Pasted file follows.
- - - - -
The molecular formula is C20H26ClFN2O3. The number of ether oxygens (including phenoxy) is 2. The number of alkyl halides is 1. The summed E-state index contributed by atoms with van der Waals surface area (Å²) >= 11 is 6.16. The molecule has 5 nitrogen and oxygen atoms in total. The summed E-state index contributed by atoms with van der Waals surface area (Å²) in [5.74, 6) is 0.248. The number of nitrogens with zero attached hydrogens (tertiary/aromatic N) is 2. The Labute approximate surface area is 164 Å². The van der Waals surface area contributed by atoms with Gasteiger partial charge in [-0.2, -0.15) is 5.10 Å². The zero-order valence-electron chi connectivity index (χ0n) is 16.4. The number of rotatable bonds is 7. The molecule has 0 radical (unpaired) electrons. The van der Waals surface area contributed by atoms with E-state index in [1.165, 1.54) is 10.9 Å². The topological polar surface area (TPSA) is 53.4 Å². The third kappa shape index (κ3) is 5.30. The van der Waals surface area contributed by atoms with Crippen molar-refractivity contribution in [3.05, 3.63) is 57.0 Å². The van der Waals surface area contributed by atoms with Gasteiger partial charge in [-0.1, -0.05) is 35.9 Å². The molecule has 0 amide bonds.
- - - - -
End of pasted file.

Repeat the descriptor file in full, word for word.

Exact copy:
The molecular formula is C20H26ClFN2O3. The number of ether oxygens (including phenoxy) is 2. The number of alkyl halides is 1. The summed E-state index contributed by atoms with van der Waals surface area (Å²) >= 11 is 6.16. The molecule has 5 nitrogen and oxygen atoms in total. The summed E-state index contributed by atoms with van der Waals surface area (Å²) in [5.74, 6) is 0.248. The number of nitrogens with zero attached hydrogens (tertiary/aromatic N) is 2. The Labute approximate surface area is 164 Å². The van der Waals surface area contributed by atoms with Gasteiger partial charge in [-0.2, -0.15) is 5.10 Å². The zero-order valence-electron chi connectivity index (χ0n) is 16.4. The number of rotatable bonds is 7. The molecule has 0 radical (unpaired) electrons. The van der Waals surface area contributed by atoms with E-state index in [1.165, 1.54) is 10.9 Å². The topological polar surface area (TPSA) is 53.4 Å². The third kappa shape index (κ3) is 5.30. The van der Waals surface area contributed by atoms with Crippen molar-refractivity contribution in [3.05, 3.63) is 57.0 Å². The van der Waals surface area contributed by atoms with Gasteiger partial charge in [-0.1, -0.05) is 35.9 Å². The molecule has 0 amide bonds.